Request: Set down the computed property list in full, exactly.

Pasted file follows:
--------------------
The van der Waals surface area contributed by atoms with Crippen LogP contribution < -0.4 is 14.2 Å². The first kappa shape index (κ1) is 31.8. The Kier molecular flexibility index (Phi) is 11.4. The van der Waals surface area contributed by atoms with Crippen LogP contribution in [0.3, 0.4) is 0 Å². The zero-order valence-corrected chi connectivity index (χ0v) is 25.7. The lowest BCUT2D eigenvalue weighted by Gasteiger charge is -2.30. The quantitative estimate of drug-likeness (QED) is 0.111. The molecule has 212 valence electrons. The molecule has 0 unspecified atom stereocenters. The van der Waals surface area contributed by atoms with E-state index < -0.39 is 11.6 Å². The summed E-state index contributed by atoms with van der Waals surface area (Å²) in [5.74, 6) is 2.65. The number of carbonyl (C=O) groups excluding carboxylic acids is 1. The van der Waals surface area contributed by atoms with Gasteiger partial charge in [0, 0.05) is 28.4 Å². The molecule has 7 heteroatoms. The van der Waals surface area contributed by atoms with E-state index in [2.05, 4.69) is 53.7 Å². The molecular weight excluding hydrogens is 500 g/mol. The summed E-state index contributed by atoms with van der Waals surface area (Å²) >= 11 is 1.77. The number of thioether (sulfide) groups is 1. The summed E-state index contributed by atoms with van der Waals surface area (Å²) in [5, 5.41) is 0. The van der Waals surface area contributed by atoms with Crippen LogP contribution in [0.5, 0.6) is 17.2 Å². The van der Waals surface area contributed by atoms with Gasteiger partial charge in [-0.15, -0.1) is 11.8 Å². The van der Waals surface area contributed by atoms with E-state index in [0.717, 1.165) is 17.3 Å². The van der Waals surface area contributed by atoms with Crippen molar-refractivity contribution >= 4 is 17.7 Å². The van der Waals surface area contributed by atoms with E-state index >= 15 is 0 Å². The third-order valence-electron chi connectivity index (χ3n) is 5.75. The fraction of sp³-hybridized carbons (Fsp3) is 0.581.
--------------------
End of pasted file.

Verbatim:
The van der Waals surface area contributed by atoms with Crippen LogP contribution < -0.4 is 14.2 Å². The first kappa shape index (κ1) is 31.8. The Kier molecular flexibility index (Phi) is 11.4. The van der Waals surface area contributed by atoms with Crippen LogP contribution in [0.3, 0.4) is 0 Å². The zero-order valence-corrected chi connectivity index (χ0v) is 25.7. The lowest BCUT2D eigenvalue weighted by Gasteiger charge is -2.30. The quantitative estimate of drug-likeness (QED) is 0.111. The molecule has 212 valence electrons. The molecule has 0 unspecified atom stereocenters. The van der Waals surface area contributed by atoms with E-state index < -0.39 is 11.6 Å². The summed E-state index contributed by atoms with van der Waals surface area (Å²) in [5.74, 6) is 2.65. The number of carbonyl (C=O) groups excluding carboxylic acids is 1. The van der Waals surface area contributed by atoms with Gasteiger partial charge in [0, 0.05) is 28.4 Å². The molecule has 7 heteroatoms. The van der Waals surface area contributed by atoms with E-state index in [2.05, 4.69) is 53.7 Å². The molecular weight excluding hydrogens is 500 g/mol. The summed E-state index contributed by atoms with van der Waals surface area (Å²) >= 11 is 1.77. The number of thioether (sulfide) groups is 1. The summed E-state index contributed by atoms with van der Waals surface area (Å²) in [5, 5.41) is 0. The van der Waals surface area contributed by atoms with Crippen LogP contribution in [0.5, 0.6) is 17.2 Å². The van der Waals surface area contributed by atoms with Gasteiger partial charge in [-0.15, -0.1) is 11.8 Å². The van der Waals surface area contributed by atoms with E-state index in [0.717, 1.165) is 17.3 Å². The van der Waals surface area contributed by atoms with Crippen molar-refractivity contribution >= 4 is 17.7 Å². The van der Waals surface area contributed by atoms with E-state index >= 15 is 0 Å². The third-order valence-electron chi connectivity index (χ3n) is 5.75. The fraction of sp³-hybridized carbons (Fsp3) is 0.581.